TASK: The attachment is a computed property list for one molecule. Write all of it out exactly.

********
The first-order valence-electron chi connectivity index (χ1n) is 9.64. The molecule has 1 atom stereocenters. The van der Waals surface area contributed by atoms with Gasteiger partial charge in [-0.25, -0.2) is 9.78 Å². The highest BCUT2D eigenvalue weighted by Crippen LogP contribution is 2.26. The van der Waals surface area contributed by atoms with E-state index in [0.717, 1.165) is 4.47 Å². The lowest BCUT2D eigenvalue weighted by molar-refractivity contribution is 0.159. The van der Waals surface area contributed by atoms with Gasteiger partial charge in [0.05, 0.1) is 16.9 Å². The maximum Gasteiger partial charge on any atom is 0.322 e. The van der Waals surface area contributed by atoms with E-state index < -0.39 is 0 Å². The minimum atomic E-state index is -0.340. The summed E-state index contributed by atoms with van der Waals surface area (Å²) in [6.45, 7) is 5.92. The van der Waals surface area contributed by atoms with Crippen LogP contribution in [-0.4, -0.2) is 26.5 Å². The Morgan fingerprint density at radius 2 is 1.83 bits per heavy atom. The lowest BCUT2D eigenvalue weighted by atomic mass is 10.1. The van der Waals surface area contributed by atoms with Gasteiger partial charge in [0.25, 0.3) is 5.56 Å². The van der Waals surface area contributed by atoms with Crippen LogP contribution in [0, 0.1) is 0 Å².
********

The first-order valence-electron chi connectivity index (χ1n) is 9.64. The molecule has 1 atom stereocenters. The van der Waals surface area contributed by atoms with Gasteiger partial charge in [-0.25, -0.2) is 9.78 Å². The highest BCUT2D eigenvalue weighted by Crippen LogP contribution is 2.26. The van der Waals surface area contributed by atoms with E-state index in [0.717, 1.165) is 4.47 Å². The lowest BCUT2D eigenvalue weighted by molar-refractivity contribution is 0.159. The van der Waals surface area contributed by atoms with Gasteiger partial charge in [0.05, 0.1) is 16.9 Å². The maximum Gasteiger partial charge on any atom is 0.322 e. The van der Waals surface area contributed by atoms with E-state index < -0.39 is 0 Å². The minimum atomic E-state index is -0.340. The summed E-state index contributed by atoms with van der Waals surface area (Å²) in [6.45, 7) is 5.92. The van der Waals surface area contributed by atoms with Crippen LogP contribution in [-0.4, -0.2) is 26.5 Å². The Morgan fingerprint density at radius 2 is 1.83 bits per heavy atom. The lowest BCUT2D eigenvalue weighted by atomic mass is 10.1. The van der Waals surface area contributed by atoms with Gasteiger partial charge in [0.25, 0.3) is 5.56 Å². The van der Waals surface area contributed by atoms with Crippen LogP contribution in [0, 0.1) is 0 Å².